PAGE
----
Standard door assemblies of this type are expensive to fabricate and assemble due to the large number of component parts involved and the labor intensive steps required for the assembly process. Further, a relatively high thermal conductivity is exhibited by the aluminum frame that induces undue conduction of heat within the refrigeration unit. In addition, an electrical heating system is normally required to prevent condensation on the glass plates composing the thermo-pane. The door assemblies also normally require the consumer-customer to close them manually, after they have been opened for product procuring purposes.
An object of this invention is to overcome the above, briefly described problems encountered with conventional door assemblies for refrigeration units by providing an economical refrigerator door assembly that exhibits a high degree of structural integrity and efficiency when placed in operation.
In one aspect of this invention, the refrigerator door assembly comprises a door frame and vertically aligned upper and lower hinge pins integrally molded within the door frame for mounting the door assembly for pivotal movement about a common pivot axis on a stationary frame of a refrigeration unit.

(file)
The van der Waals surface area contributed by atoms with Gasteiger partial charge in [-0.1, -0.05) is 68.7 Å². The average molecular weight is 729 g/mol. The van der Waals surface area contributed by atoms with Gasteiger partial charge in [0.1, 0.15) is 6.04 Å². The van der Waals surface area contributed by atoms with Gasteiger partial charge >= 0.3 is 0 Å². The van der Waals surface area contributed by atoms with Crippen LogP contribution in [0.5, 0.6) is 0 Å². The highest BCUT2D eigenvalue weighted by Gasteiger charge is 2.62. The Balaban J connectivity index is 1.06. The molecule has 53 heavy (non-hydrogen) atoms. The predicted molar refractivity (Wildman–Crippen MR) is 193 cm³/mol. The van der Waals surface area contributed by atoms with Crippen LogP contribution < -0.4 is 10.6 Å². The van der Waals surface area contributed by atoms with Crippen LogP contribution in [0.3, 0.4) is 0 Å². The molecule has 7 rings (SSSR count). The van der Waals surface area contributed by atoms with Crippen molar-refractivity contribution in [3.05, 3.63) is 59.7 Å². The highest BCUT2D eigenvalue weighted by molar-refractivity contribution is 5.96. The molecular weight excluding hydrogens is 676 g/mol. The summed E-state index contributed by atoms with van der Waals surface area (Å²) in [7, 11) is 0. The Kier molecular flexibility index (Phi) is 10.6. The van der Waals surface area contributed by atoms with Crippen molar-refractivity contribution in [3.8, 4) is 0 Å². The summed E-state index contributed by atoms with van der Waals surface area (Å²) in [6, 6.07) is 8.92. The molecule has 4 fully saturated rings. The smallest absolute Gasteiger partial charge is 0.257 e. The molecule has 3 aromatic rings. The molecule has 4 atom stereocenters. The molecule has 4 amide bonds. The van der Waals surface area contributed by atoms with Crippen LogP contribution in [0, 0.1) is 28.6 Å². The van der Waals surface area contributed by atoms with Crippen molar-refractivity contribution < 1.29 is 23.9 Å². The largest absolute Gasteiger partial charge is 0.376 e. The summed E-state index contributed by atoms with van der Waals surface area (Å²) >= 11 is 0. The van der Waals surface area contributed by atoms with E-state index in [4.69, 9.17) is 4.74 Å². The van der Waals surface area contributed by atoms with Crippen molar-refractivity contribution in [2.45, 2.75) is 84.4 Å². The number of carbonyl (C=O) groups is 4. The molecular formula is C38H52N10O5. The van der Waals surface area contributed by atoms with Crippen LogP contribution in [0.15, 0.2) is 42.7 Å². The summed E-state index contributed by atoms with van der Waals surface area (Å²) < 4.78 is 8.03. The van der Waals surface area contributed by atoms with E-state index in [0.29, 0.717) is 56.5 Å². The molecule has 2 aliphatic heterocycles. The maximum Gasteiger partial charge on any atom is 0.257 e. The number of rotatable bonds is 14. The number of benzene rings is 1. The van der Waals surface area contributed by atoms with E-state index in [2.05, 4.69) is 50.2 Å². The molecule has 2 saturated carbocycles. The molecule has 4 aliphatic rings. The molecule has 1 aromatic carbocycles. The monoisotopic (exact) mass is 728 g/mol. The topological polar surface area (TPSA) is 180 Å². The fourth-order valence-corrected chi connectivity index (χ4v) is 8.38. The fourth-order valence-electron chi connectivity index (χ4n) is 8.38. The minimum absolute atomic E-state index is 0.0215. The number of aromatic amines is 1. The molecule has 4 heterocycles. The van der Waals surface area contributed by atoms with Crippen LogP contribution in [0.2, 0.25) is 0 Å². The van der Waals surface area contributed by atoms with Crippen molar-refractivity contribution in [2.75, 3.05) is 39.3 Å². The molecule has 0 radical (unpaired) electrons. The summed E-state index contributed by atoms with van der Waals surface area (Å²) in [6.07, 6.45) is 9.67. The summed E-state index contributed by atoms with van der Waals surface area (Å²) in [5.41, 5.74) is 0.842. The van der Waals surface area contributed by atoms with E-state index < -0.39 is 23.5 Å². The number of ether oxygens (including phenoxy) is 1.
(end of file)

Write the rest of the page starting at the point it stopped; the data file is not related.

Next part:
In another aspect of this invention, a torsion bar is molded as an integral part of the door frame and functions to constantly apply a closing force on the door assembly.
In still another aspect of this invention, a symmetrical assembly comprising hinge pin sockets and a sheath which allows a torsion bar to rotate in it are incorporated in the door and allows the door to be assembled for either right or left swing at the installation site.
In still another aspect of this invention, a method for making the refrigerator door assembly is taught which includes injecting a liquified thermo plastic or thermo- setting plastic material into a mold cavity to form the door frame and curing and hardening the plastic material to form a structurally integrated refrigerator door assembly.